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The Trick to Crushing College Essays

Hello fellow parents, and welcome!

With the school year winding down, rising seniors (and their loving parents) have summer college essay writing on the brain. Cue anxiety. The following is one of my responses during a Quora Expert Session that I hope will help. 

Tips for Crushing Your College Essay

If I could give you one overriding tip it would be this: Say what you want to say instead of what you think colleges want to hear.

I’ve heard a lot of “don’ts” batted around when people advise students about college personal essays—don’t write about service trips or sports or anything boring. This is so not helpful. When evaluating applications, I’ve read game-changing essays about the sport a student lives and breathes for, and the key to those essays’ success is that those students wrote genuinely, from the depths of their soul, about a topic that makes them tick.

It’s the approach to the topic, not the topic itself that will make an essay flat and generic or make it pop into three-dimensions and stand out. Let’s stick with sports, since we’re on that topic. I’ve read hundreds of essays about “the big game” and they usually go like this: It was the big game, and everyone worked really hard all season to get there, and we either won or lost, but I learned that the outcome didn’t matter because it was all about teamwork. Can you see how anyone playing any sport can write this essay?

One of my students actually wrote an essay that had a hockey “big game” setting, but he shrunk the topic down to the three seconds before the big game. He was standing behind the door that the team would momentarily burst through onto the ice for his first game as a Varsity starter, and he went through the thoughts spiraling in his head—dreams, ambitions, vulnerabilities, fears—I’ll let him tell you in his words.

“I will never forget what I am about to do because I’ll only get my first start once. I remember publishing my first article in the school newspaper, my first race that I ever ran, and the first girl I ever kissed. I am hoping this will go a little bit better than all three of those firsts.”

His descriptions were so fresh and personal and sometimes funny. He didn’t brag about being editor of the school newspaper or being a state-level track star (which I learned from the Activities section on his application) or being a Casanova. He just naturally threw in details that were most important to him and why, I understood him better after reading his thoughts in his own voice, and I found him endearing and real. So did the application evaluators at his first-choice college where he studies now.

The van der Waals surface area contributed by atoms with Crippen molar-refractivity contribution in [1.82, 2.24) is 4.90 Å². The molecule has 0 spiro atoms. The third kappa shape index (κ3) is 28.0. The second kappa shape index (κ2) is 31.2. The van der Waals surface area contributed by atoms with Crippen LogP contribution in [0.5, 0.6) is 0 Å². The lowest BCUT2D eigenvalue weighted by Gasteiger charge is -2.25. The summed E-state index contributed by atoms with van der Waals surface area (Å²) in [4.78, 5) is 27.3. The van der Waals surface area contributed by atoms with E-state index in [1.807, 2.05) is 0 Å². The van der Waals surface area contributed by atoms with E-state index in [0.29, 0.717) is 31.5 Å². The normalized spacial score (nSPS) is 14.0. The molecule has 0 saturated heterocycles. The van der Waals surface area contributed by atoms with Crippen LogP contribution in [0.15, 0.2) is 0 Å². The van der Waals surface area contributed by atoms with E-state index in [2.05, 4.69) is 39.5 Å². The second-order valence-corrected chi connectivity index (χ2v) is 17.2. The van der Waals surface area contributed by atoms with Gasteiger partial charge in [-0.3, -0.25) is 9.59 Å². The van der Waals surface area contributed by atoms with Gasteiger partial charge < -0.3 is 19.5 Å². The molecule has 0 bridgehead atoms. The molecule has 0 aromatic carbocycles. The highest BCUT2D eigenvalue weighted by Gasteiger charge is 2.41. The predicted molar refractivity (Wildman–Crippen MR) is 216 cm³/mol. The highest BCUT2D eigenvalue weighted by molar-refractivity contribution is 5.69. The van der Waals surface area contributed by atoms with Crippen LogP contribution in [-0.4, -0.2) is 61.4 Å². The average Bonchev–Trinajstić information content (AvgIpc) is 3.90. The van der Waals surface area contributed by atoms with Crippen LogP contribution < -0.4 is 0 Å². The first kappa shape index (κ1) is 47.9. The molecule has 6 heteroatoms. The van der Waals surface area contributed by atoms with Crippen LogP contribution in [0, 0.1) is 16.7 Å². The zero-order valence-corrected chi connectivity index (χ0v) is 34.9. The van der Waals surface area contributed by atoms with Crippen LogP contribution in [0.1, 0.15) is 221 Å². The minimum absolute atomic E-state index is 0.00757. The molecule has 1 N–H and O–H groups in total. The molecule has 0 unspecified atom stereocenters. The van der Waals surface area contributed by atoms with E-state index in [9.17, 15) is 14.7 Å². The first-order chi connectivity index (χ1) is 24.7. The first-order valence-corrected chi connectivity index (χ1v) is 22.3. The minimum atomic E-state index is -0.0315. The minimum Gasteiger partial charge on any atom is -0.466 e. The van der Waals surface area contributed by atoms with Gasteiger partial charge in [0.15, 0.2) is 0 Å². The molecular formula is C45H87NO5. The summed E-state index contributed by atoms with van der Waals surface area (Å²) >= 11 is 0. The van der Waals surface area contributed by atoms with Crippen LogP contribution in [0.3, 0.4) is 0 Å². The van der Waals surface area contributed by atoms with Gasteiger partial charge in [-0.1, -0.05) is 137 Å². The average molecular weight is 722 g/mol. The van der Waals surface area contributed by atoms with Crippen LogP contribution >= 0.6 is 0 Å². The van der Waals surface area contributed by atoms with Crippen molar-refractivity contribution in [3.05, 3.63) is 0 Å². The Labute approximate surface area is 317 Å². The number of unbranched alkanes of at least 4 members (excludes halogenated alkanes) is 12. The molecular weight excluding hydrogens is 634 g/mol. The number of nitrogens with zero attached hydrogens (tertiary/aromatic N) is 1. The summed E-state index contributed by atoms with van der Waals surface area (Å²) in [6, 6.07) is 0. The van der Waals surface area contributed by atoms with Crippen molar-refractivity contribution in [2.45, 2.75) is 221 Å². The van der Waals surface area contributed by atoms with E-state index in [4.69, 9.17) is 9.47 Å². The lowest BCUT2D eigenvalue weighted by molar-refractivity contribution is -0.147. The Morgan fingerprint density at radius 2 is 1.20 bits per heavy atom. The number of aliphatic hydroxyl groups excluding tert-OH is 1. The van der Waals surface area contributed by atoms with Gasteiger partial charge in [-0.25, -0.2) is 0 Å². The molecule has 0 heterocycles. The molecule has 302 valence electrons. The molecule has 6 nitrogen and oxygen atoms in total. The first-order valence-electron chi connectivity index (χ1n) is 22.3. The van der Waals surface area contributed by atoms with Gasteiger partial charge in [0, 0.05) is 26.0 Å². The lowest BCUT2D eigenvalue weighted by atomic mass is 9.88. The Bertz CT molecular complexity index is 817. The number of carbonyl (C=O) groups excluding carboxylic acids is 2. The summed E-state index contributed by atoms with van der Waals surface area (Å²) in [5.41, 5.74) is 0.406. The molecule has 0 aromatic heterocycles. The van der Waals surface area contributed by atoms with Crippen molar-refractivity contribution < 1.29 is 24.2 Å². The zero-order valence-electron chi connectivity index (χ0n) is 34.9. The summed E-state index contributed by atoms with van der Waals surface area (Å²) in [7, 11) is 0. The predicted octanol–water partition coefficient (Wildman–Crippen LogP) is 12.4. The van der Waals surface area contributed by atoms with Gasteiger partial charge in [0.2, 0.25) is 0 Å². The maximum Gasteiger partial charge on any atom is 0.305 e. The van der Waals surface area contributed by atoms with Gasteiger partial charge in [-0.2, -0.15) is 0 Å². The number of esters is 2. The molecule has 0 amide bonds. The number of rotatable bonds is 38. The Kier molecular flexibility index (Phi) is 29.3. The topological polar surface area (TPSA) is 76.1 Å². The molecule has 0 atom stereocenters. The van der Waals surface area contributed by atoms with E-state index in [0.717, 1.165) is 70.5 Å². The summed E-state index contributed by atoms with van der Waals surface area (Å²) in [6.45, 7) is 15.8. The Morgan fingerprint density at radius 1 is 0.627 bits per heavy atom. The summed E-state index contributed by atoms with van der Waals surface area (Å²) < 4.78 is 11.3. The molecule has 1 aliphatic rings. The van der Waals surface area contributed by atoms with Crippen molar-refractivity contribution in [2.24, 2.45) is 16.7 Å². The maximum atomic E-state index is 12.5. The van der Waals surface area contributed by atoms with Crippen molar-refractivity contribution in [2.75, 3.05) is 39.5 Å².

I know you’re looking for specific tips you can put into action right away, so here are a few.

1. If you are just getting started, keep in mind that no one ever has to see a word of your first draft if you don’t want to share it. This diminishes the stakes and will help you through all the doubts and fears you might have while getting those first words onto the page.

2. The writing should sound like you sound. It should be conversational. A big mistake students make is to write formally to try to sell themselves, which comes across like a “cover letter” and arrogant, which I’m sure you are not.

3. If the essay reads like an engaging story, it will keep the reader who has already evaluated twenty-five applications that evening awake—that’s a good thing if you want to stand out and be remembered.

4. There should be no typos. This essay should show a snippet of your personality (the point of the whole exercise is for the reader to learn more about the human being beneath all the numbers and letters bandied about on the application) but let your work ethic shine while you’re at it by proofreading carefully.

Encourage your child to take advantage of the counselor and any additional support the school has to offer for all aspects of the college admissions process before the final bell this year. And since so many have asked…I offer consultation calls as well as essay/application reviews any time; just contact me here for more info. As for summer essay coaching, I’m at capacity for June but can still accommodate a couple more students later in the summer. 

On the topic of quelling anxiety, here’s a link to a bonus sanity saver Learner Lab podcast, The Science of Being Better When You’re Nervous. Enjoy the advent of summer!

Warmly,

Jill

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